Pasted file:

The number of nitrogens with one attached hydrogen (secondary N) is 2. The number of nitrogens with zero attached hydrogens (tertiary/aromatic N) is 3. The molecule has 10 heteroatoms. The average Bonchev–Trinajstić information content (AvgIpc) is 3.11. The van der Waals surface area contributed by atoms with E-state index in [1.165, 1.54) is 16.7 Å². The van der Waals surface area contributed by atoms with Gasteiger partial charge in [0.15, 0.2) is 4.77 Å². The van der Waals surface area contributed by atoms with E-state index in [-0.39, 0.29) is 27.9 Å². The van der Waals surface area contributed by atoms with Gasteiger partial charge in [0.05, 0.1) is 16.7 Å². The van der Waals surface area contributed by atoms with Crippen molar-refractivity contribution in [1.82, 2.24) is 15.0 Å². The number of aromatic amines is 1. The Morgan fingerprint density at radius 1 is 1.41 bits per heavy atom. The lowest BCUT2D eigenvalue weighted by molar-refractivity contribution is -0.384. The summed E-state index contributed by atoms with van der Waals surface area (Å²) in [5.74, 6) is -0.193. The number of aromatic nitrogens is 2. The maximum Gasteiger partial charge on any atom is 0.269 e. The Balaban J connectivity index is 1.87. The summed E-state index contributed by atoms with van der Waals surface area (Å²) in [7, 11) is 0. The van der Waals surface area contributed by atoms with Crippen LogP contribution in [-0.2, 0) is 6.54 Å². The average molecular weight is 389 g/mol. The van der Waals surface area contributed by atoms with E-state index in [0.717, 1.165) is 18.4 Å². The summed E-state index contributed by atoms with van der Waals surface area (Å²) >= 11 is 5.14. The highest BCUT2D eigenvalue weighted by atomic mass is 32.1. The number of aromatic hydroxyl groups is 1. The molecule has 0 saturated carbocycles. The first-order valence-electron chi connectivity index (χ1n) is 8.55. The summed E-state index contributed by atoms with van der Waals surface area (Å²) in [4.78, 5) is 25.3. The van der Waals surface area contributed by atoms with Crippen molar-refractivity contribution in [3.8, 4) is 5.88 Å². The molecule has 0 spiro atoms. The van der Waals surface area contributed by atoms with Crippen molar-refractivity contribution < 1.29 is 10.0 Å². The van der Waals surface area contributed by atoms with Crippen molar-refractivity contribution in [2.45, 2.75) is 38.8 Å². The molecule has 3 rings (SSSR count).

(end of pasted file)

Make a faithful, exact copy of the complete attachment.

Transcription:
The number of nitrogens with one attached hydrogen (secondary N) is 2. The number of nitrogens with zero attached hydrogens (tertiary/aromatic N) is 3. The molecule has 10 heteroatoms. The average Bonchev–Trinajstić information content (AvgIpc) is 3.11. The van der Waals surface area contributed by atoms with E-state index in [1.165, 1.54) is 16.7 Å². The van der Waals surface area contributed by atoms with Gasteiger partial charge in [0.15, 0.2) is 4.77 Å². The van der Waals surface area contributed by atoms with E-state index in [-0.39, 0.29) is 27.9 Å². The van der Waals surface area contributed by atoms with Gasteiger partial charge in [0.05, 0.1) is 16.7 Å². The van der Waals surface area contributed by atoms with Crippen molar-refractivity contribution in [1.82, 2.24) is 15.0 Å². The number of aromatic amines is 1. The Morgan fingerprint density at radius 1 is 1.41 bits per heavy atom. The lowest BCUT2D eigenvalue weighted by molar-refractivity contribution is -0.384. The summed E-state index contributed by atoms with van der Waals surface area (Å²) in [5.74, 6) is -0.193. The number of aromatic nitrogens is 2. The maximum Gasteiger partial charge on any atom is 0.269 e. The Balaban J connectivity index is 1.87. The summed E-state index contributed by atoms with van der Waals surface area (Å²) in [7, 11) is 0. The van der Waals surface area contributed by atoms with Crippen LogP contribution in [-0.2, 0) is 6.54 Å². The average molecular weight is 389 g/mol. The van der Waals surface area contributed by atoms with E-state index in [0.717, 1.165) is 18.4 Å². The summed E-state index contributed by atoms with van der Waals surface area (Å²) >= 11 is 5.14. The highest BCUT2D eigenvalue weighted by atomic mass is 32.1. The number of aromatic hydroxyl groups is 1. The molecule has 0 saturated carbocycles. The first-order valence-electron chi connectivity index (χ1n) is 8.55. The summed E-state index contributed by atoms with van der Waals surface area (Å²) in [4.78, 5) is 25.3. The van der Waals surface area contributed by atoms with Crippen molar-refractivity contribution in [3.8, 4) is 5.88 Å². The molecule has 0 spiro atoms. The van der Waals surface area contributed by atoms with Crippen molar-refractivity contribution < 1.29 is 10.0 Å². The van der Waals surface area contributed by atoms with Crippen molar-refractivity contribution in [2.45, 2.75) is 38.8 Å². The molecule has 3 rings (SSSR count).